Between traveling and researching, I have been able to run to and from the local town, Santa Elena, as well as explore the paths within the forest with trail running to stay in shape for the fall soccer season. As a small group of 12, we were able to travel to Tamarindo and spend the weekend exploring a tourist town and beach on our weekend off.
So far, I have been enjoying my time here exploring nature, better understanding tropical biodiversity, conservation efforts, and getting to know new, amazing people. I am most excited about my research project and can't wait to share more!

AUGUST 10, 2023
As I am almost done with my experience here in Costa Rica, I wanted to share what the last few weeks have been like and what I have left planned for the remaining week.
So far, I have learned so much about the culture and conservation efforts in Costa Rica. For the past few weeks, we took our final exams and have been conducting our own research projects in the field. I chose to investigate the effect of percent colonization of mycorrhizae on the above-ground and belowground biomass of two species of tree saplings (Quercus insignis-a species of oak and Palicourea padifolia-a species of coffee). Mycorrhizae are fungi that grow on the root system of plants and help them survive and grow. Similar to trees, mycorrhizae also sequester carbon from the earth's atmosphere (something that could potentially mitigate climate change). To conduct this research, I collected sapling samples from the forest and brought them to the lab. Here, I was able to stain root samples from each plant to visualize the mycorrhizae and calculate the percent colonization (Figure 1). I also measured the height of the samples and their above-ground (stem and leaves) and below-ground (roots) biomass by drying and weighing the samples. I conducted a detailed analysis of the data and made many findings, one of which is the difference in percent colonization between species (Figure 2). I am currently in the process of writing a research paper on this topic and am excited to finish and share the other findings when it is complete.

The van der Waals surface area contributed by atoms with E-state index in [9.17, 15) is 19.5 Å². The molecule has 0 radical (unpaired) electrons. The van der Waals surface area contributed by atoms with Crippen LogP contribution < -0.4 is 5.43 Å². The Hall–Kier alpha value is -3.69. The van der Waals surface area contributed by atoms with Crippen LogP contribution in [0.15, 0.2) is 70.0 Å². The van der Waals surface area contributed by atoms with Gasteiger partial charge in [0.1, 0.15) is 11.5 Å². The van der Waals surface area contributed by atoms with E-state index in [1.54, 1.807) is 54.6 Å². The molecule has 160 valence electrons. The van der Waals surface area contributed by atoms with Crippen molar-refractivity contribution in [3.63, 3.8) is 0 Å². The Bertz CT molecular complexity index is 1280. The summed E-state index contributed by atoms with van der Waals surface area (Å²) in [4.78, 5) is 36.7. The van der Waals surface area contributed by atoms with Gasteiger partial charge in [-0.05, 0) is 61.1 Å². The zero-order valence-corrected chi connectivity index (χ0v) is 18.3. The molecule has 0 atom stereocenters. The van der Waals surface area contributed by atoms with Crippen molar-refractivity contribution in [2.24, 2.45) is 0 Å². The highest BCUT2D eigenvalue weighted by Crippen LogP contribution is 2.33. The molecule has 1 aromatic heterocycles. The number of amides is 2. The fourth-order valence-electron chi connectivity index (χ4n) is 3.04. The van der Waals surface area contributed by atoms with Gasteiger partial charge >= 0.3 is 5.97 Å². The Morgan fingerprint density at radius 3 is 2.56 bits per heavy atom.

Figure 1. Method of calculating the percent mycorrhizae colonization of a root sample. The individual mycorrhizae (dark blue spots) are circled in red for visualization at Estación Biológica, Costa Rica.
Figure 2. Relationship between percent colonization of mycorrhizae and sapling species at La Estación Biológica, Costa Rica. Palicourea padifolia (orange) had increased percent colonization with an average of 19% compared to Quercus insignis (blue) saplings with an average of 13%.
As my experience comes to a close, there are a few more exciting things I can look forward to. I have been streaming the Women's World Cup and zooming to watch with friends and family. We are traveling to Playa Herradura this weekend to relax on the beach before we edit our research for our final submissions and prepare presentations for the research symposium the next week. Then, my family is visiting and we are going to travel and sightsee before preseason.
This experience and immersive education style exploring nature while learning has taught me so much more than I could've imagined. Not only did I learn about ecology, biodiversity, ecotourism, agrofarming, and living with the land, but I also gained field research experience, a topic I wish to pursue in the future. Costa Rica is one of the most biologically diverse and beautiful locations I have ever visited and I am grateful I had this opportunity.